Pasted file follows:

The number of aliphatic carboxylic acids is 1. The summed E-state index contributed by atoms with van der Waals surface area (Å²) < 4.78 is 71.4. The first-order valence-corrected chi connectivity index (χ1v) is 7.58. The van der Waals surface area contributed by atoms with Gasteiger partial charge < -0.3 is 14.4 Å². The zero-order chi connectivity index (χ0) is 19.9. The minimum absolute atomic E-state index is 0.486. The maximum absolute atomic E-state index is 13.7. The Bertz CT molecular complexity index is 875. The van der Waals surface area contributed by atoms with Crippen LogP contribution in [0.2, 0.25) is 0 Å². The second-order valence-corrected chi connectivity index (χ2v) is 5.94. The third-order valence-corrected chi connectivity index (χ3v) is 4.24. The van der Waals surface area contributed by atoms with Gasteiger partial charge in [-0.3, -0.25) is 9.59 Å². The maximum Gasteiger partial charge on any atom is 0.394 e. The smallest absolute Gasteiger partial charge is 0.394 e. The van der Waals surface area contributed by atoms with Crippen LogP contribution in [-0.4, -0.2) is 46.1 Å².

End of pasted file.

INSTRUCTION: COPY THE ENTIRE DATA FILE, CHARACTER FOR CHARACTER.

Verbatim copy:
The number of aliphatic carboxylic acids is 1. The summed E-state index contributed by atoms with van der Waals surface area (Å²) < 4.78 is 71.4. The first-order valence-corrected chi connectivity index (χ1v) is 7.58. The van der Waals surface area contributed by atoms with Gasteiger partial charge < -0.3 is 14.4 Å². The zero-order chi connectivity index (χ0) is 19.9. The minimum absolute atomic E-state index is 0.486. The maximum absolute atomic E-state index is 13.7. The Bertz CT molecular complexity index is 875. The van der Waals surface area contributed by atoms with Crippen LogP contribution in [0.2, 0.25) is 0 Å². The second-order valence-corrected chi connectivity index (χ2v) is 5.94. The third-order valence-corrected chi connectivity index (χ3v) is 4.24. The van der Waals surface area contributed by atoms with Gasteiger partial charge in [-0.3, -0.25) is 9.59 Å². The maximum Gasteiger partial charge on any atom is 0.394 e. The smallest absolute Gasteiger partial charge is 0.394 e. The van der Waals surface area contributed by atoms with Crippen LogP contribution in [-0.4, -0.2) is 46.1 Å².